So you want to do some serious lifting. Well, you’re gonna need a strong core. Serious training requires a substantial amount of core strength. Why? Because certain lifts (such as deadlifts and squats) require you to stabilize your core if you’re going to do them right. By having a stronger core, you are able to perfect the execution of these lifts, avoid injuries, and of course, lift heavier!

absBack when I first started lifting at 15, I would struggle to pull 185 lbs. on the squat rack. It was pretty simple for me to bring the weight down to the squat position but when I tried to bring the bar back up, my core gave out and I fell backwards (luckily the safety rails prevented the weights from slamming on the ground). It was clear to me that if I improved my overall core strength, I would be able to engage those muscles in my core, further stabilize my body, and finish through with the lift. After a few weeks of implementing these core exercises in my program, I was able pull 225 lbs.

Core Training Exercises:

  • 50 crunches
  • Seated V Knee-ups – 12-15 reps
  • Hanging Leg Raises – 6-8 reps
  • Decline Sit-ups – 12-15 reps
  • Medicine Ball Twists – 30 reps

… And to finish it off…

  • Planks! – 1 minute

I also love using the ab roller as well to finish things off. It really engages your core and is super helpful!

I would go through 2-3 rounds of the core exercises listed above with a minute and 30 seconds rest period in between sets. And an important note: train your core for about 10-20 minutes. You should not be spending a full hour focusing only your core.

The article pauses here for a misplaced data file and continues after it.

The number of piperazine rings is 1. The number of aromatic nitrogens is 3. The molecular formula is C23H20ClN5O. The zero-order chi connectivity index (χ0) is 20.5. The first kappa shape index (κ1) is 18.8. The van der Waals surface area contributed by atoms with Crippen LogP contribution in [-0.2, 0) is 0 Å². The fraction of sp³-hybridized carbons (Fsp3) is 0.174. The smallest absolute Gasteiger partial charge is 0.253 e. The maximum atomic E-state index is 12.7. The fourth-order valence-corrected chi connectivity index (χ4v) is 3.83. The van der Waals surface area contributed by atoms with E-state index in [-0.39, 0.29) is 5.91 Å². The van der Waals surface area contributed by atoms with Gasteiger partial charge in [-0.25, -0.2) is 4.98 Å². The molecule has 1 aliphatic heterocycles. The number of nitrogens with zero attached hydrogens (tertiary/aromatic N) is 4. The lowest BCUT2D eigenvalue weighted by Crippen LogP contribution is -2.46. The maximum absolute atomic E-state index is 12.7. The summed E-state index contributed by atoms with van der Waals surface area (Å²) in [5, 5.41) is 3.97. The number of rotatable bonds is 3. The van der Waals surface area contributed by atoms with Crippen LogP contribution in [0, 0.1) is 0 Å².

Remember that the body is very complex, and understand that the core is the epicenter of the muscular system. By having a stronger core, you are able to pump out that extra repetition and/or extra weight. That little difference can create an impactful one. The more you do, the stronger you become. Always push yourself and attain those fitness goals by implementing core training into your program and continue on your path of becoming a stronger version of yourself. 

About The Author

Roger is a sophomore at Boston University, majoring in Mechanical Engineering. He is a lab advisor in the Tinker Lab at BU and works on the fundraising team for Engineers Without Borders to help send their travel team to implement BU's engineering designs into a community in Zambia. He enjoys playing pick-up basketball at the fitness and recreation center on Friday nights and loves to get his sweat on whenever working out. You can check him out at on Instagram.

Related Posts

2 Responses

  1. Why It's Worth The Effort To Be Strong

    […] By strength, I mean having the strength to support your own body. Do cardio. Have a strong heart. Have the core strength to be able to go on hikes or adventures, or help build something in an impoverished neighborhood. […]